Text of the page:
Smartphone Disruption: The Disruption Series

Smartphone Disruption: The Disruption Series

Our society was dramatically changed by the capability and availability of a simple cell phone in the late 1990s and early 2000s. The cell phone gave us a lot of freedom, convenience, and even feelings of safety and security. Little did we know that the cell phone would grow into a small limitless computer that we carry around with us every day. Our dependence on the smartphone grew deeper, and in 2012, Popular Mechanics named the smartphone as the number one gadget that changed the world.

“There’s no chance that the iPhone is going to get any significant market share.’” – Steve Ballmer, Microsoft CEO, 2007

 

What’s even more impressive is that the smartphone beat out the light bulb, the telephone, the personal computer, and the television for this spot. Editors selected the smartphone due to its limitless potential and its ability to aid in personal communications outside of a phone conversation.

 

Growing Smartphone Use

One of the first smartphones to hit the market was the iPhone in 2007. This piece of technology revolutionized the cell phone industry. Today smartphones account for four out of every five cell phones purchased on American soil. It is estimated that two-thirds of adults in the United States own a smartphone. MIT reported that the smartphone tied with the television for the fastest adoption rate of consumer technology. In just 2.5 years, the smartphone had reached 40 percent of the market.

 

How the Smartphone has Changed our Lifestyle

While most people still use their smartphone to verbally communicate with others, these numbers have stayed steady over the last decade. On the other hand, data usage from the smartphone has skyrocketed. In 2009, 930 billion monthly bytes were used compared with 2017 when 9.6 trillion monthly bytes of data were used.

 

In addition to putting data capabilities at our fingertips nearly anywhere we go, smartphones have changed and improved other areas of our lives. For instance:

 

Photography: Smartphones have put cameras in our pockets with the ability to capture anything at a moment’s notice. In 2017, 1.2 trillion digital pictures were taken around the globe,.

 

Work: On-demand work, such as driving for Uber or grocery delivery like Instacart, began during the internet explosion in the late 1990s. Smartphones gave this type of work an even better boost with GPS capabilities and on-demand marketplace apps.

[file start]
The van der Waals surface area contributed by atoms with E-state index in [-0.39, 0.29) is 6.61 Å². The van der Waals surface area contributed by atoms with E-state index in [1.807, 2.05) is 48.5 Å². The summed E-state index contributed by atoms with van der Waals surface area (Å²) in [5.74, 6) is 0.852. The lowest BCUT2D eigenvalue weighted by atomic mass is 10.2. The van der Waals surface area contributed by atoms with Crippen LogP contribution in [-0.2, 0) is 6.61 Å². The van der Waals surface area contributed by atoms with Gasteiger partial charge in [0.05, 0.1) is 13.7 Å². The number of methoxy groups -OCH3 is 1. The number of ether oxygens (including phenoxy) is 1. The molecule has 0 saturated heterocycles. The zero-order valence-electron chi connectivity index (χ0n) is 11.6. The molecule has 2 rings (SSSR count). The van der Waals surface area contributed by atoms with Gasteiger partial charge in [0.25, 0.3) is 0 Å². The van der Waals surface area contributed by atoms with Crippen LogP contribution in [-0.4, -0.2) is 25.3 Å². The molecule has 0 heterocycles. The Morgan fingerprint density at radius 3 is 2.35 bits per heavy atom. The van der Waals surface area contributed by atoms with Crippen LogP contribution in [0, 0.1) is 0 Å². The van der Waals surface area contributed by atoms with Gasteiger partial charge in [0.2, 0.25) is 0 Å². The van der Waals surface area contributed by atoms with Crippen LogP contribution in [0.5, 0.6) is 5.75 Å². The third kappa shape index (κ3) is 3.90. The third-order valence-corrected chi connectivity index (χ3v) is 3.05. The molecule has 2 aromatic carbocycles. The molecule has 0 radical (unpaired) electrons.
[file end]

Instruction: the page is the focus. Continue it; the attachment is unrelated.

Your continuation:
In addition, smartphones have changed the environment and the culture of business. Younger generations appreciate the ability their smartphone gives them to work remotely.

 

Media Consumption: Thanks to new technologies brought to us by smartphones, socializing happens with the help of mobile phone connections and social media. Time spent reading books, newspapers, listening to the radio, and watching TV has also decreased.

 

Advertising: With so many people using smartphones, spending on mobile advertising campaigns surpassed that of desktop advertising for the first time ever in 2017. It is estimated that in 2019, over $160 billion will be spent on mobile advertising compared with just over $88 billion for desktop advertising.

 

Shopping: If you forgot to get a birthday gift for your nephew or need to send flowers to your mom for Mother’s Day, you can take care of these tasks in mere minutes, in almost any location. Many retailers have created their own user-friendly apps in order to make mobile purchasing easier and more convenient.

 

Getting Where You Need to Go

Gone are the days of paper maps. Now we can simply type the address of where we need to go into our smartphones and let it lead the way. Most GPS devices will help us avoid areas where there is heavy traffic, accidents, or construction; something paper maps or printed directions could never do.

 

The Future of Smartphones

The smartphone has been described as a metaphorical giant oak tree with virtually no limits to what it can do. Over the next several years, the technology is expected to get even better while smartphone use also increases.

 

Industry experts predict that in the future, manufacturers will continue to improve the battery life and even make screens lighter and more durable. In 2014, there were 1.57 billion smartphone users across the world. In 2017, that same number had grown to 2.32 billion. It is predicted that by the year 2020, there will be 2.87 billion smartphone users globally.

 

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